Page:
Using TALK in the classroom

Report
Amy Newsham
[email protected]
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Get into groups of four.
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There are four roles for each group.
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Assign a role to each group member.
A Thunk is a simple-looking question about
everyday things that stops you in your tracks
and helps you start to look at the world in a
whole new light.
On each table, there is a THUNK activity.
In tables, discuss your ideas to your THUNK
activity. You must have reasons and examples
to support your opinion.
Each person must make sure they’re fulfilling
their role.
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What’s ‘good’ about this activity?
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How could you use it in the classroom?
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Understand the importance of collaborative
learning and talk in the classroom
To have different strategies to use in the
classroom for talk
Understand how to manage talk for learning
in the classroom.
Pair A:
What is talk in the classroom?
What is collaborative learning?
Pair B:
What are your experiences of talk and
collaborative learning in the classroom?
Strategies?
Talk in the classroom:
Collaborative Learning:
For more information
visit:
http://pamhook.com/sol
o-taxonomy/
You’ve got a set of hexagons in front of you.
Using your hexagons, you must think about
the advantages of using talk in the classroom.
You must link your hexagons together in a
logical manner.
Work in pairs to do this.
You must eliminate 20% of your hexagon total!
Decide which hexagons are for the chop.
REMEMBER you must discuss your ideas in
pairs. Why are you thinking this? How does this
relate to the ADVANTAGES of talk in the
classroom?
You’ve got to order your hexagons into the
order of importance.
Use the Bull’s Eye to do this.
In pairs, you must discuss WHY you’re ordering
them in this way. Purpose? Impact?
Number 1 go to another pair(s) – have a
wander. When you see an interesting set of
hexagons, sit down and discuss their ideas.
Think about:
 What have they done? Why have they done
this?
 How is it similar or different to yours?
Number 2 remain seated. Be prepared for a
grilling!
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Engaging for all
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Students can help each other extend and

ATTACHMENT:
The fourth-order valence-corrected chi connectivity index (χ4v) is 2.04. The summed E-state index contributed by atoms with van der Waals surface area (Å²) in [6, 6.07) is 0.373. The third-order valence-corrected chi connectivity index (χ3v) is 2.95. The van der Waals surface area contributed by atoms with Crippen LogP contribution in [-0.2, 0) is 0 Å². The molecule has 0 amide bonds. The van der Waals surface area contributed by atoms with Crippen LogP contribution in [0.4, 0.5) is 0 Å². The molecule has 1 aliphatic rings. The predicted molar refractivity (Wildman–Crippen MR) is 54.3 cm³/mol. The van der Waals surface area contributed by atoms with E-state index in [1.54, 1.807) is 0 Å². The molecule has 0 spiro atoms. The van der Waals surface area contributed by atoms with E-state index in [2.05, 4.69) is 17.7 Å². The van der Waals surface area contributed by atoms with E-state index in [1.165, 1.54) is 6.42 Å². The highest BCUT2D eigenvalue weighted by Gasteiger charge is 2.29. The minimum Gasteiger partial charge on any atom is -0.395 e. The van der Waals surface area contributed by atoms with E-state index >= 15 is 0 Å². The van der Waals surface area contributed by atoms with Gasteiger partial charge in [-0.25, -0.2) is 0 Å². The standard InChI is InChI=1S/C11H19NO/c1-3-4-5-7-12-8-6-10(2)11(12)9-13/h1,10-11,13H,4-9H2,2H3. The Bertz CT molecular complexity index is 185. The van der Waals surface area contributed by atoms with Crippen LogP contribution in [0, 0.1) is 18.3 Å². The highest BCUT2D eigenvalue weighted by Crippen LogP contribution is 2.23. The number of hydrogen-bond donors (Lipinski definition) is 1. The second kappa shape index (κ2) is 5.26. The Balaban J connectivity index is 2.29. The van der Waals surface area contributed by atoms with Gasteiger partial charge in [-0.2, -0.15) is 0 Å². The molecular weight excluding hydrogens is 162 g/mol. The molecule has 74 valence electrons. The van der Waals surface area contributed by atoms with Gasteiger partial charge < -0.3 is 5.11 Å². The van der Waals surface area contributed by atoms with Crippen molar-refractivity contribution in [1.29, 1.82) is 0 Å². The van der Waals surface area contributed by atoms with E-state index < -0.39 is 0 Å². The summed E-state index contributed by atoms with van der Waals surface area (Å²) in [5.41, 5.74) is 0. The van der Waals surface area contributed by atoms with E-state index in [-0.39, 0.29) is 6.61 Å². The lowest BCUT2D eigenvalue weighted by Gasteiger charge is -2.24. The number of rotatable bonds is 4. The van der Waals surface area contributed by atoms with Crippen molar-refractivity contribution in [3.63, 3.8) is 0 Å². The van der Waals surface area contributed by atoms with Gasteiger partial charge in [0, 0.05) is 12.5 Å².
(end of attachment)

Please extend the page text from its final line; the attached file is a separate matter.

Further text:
progress in their learning
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Working together increases social skills
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Conducive classroom environment
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All students can achieve and progress
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Modelling and peer learning
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What did you learn from that activity?
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How could you use it in your classroom?
How confident do you feel when doing talk for
learning and collaborative activities?
Rate yourself from 1 to 5.
5 = very confident
1 = not confident at all.
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Why are you at your rating?
Discuss with your fellow members why you’re
there.
Use examples to support your reasoning.
You’ve got a mini card in front of you.
On that card, write down three top worries
about talk and collaborative learning.
Don’t tell anyone!
Once you’re done, place it on the pile face
down!
Have a look at the cards and what you’ve put.
Discuss your ideas – explore WHY you’ve said
that.
See notes for roles!
In groups, come up with three or more
strategies to ensure group work and talk is
focussed and productive.
Write these on the post-its.
KEY QUESTION:
How can we ensure everyone is on task? How
can we eliminate any behaviour problems?
Two groups into one!
Share your strategies!
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Groupings of students
Pace
Active learners
Structuring of the activities
Instructions
Clear expectations
Behaviour Management
Roles
Timings
On the piece of paper write down:
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What you’ve learnt from this session
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A strategy or a resource you’re going to use
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An idea you’ve had and how you’re going to
implement it.
After the session, you should be able to define
the following two things! Have a go!
Talk in the classroom:
Collaborative Learning:
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Collaborative learning and talk must be
structured, pacey, defined and worthwhile to
the learning process.
Clear guidelines and expectations must be
adhered to.
Different resources and strategies.
Collaborative Learning Project:
http://www.collaborativelearning.org/clpintrod
uction.pdf
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[email protected]

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